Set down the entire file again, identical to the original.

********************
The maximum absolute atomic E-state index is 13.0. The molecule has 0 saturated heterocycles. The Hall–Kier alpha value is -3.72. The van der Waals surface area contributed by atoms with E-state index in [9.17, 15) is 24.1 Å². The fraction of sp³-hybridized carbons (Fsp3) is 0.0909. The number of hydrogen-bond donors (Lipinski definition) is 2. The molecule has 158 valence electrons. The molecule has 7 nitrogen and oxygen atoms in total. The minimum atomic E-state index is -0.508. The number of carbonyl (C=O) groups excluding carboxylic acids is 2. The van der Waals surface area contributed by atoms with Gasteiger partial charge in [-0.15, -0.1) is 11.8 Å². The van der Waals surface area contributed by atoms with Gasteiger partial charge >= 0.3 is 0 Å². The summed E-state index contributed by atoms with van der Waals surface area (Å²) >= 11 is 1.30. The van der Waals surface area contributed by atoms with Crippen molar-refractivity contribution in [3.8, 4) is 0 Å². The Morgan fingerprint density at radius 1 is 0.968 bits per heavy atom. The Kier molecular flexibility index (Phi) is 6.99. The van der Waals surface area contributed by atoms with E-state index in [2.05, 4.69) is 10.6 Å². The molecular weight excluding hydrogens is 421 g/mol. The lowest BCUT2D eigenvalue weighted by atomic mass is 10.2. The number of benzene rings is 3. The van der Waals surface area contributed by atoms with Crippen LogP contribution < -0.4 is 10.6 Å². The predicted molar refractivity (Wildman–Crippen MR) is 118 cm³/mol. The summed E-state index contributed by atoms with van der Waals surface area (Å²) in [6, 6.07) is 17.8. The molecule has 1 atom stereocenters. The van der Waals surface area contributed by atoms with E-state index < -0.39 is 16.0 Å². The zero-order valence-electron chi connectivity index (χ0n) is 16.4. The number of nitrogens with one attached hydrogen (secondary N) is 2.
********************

The maximum absolute atomic E-state index is 13.0. The molecule has 0 saturated heterocycles. The Hall–Kier alpha value is -3.72. The van der Waals surface area contributed by atoms with E-state index in [9.17, 15) is 24.1 Å². The fraction of sp³-hybridized carbons (Fsp3) is 0.0909. The number of hydrogen-bond donors (Lipinski definition) is 2. The molecule has 158 valence electrons. The molecule has 7 nitrogen and oxygen atoms in total. The minimum atomic E-state index is -0.508. The number of carbonyl (C=O) groups excluding carboxylic acids is 2. The van der Waals surface area contributed by atoms with Gasteiger partial charge in [-0.15, -0.1) is 11.8 Å². The van der Waals surface area contributed by atoms with Gasteiger partial charge >= 0.3 is 0 Å². The summed E-state index contributed by atoms with van der Waals surface area (Å²) >= 11 is 1.30. The van der Waals surface area contributed by atoms with Crippen molar-refractivity contribution in [3.8, 4) is 0 Å². The Morgan fingerprint density at radius 1 is 0.968 bits per heavy atom. The Kier molecular flexibility index (Phi) is 6.99. The van der Waals surface area contributed by atoms with E-state index in [2.05, 4.69) is 10.6 Å². The molecular weight excluding hydrogens is 421 g/mol. The lowest BCUT2D eigenvalue weighted by atomic mass is 10.2. The number of benzene rings is 3. The van der Waals surface area contributed by atoms with Crippen LogP contribution < -0.4 is 10.6 Å². The predicted molar refractivity (Wildman–Crippen MR) is 118 cm³/mol. The summed E-state index contributed by atoms with van der Waals surface area (Å²) in [6, 6.07) is 17.8. The molecule has 1 atom stereocenters. The van der Waals surface area contributed by atoms with E-state index < -0.39 is 16.0 Å². The zero-order valence-electron chi connectivity index (χ0n) is 16.4. The number of nitrogens with one attached hydrogen (secondary N) is 2.